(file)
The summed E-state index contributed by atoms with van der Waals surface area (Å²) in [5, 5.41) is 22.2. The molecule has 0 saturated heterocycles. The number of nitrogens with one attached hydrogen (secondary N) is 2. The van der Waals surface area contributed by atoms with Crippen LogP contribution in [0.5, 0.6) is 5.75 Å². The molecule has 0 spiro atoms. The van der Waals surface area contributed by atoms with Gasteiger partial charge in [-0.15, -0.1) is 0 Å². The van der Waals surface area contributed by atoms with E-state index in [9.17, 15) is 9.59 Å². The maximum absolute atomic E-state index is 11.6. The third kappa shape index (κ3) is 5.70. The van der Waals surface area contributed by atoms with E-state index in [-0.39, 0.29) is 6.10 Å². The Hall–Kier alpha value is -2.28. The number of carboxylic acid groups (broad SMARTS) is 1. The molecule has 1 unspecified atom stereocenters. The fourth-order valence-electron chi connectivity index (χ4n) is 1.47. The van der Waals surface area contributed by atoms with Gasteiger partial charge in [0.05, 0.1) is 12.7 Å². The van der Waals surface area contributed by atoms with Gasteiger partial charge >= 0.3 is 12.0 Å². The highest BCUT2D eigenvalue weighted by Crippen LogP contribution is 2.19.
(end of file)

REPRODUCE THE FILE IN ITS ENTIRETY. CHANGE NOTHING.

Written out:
The summed E-state index contributed by atoms with van der Waals surface area (Å²) in [5, 5.41) is 22.2. The molecule has 0 saturated heterocycles. The number of nitrogens with one attached hydrogen (secondary N) is 2. The van der Waals surface area contributed by atoms with Crippen LogP contribution in [0.5, 0.6) is 5.75 Å². The molecule has 0 spiro atoms. The van der Waals surface area contributed by atoms with Gasteiger partial charge in [-0.15, -0.1) is 0 Å². The van der Waals surface area contributed by atoms with E-state index in [9.17, 15) is 9.59 Å². The maximum absolute atomic E-state index is 11.6. The third kappa shape index (κ3) is 5.70. The van der Waals surface area contributed by atoms with E-state index in [-0.39, 0.29) is 6.10 Å². The Hall–Kier alpha value is -2.28. The number of carboxylic acid groups (broad SMARTS) is 1. The molecule has 1 unspecified atom stereocenters. The fourth-order valence-electron chi connectivity index (χ4n) is 1.47. The van der Waals surface area contributed by atoms with Gasteiger partial charge in [0.05, 0.1) is 12.7 Å². The van der Waals surface area contributed by atoms with Gasteiger partial charge >= 0.3 is 12.0 Å². The highest BCUT2D eigenvalue weighted by Crippen LogP contribution is 2.19.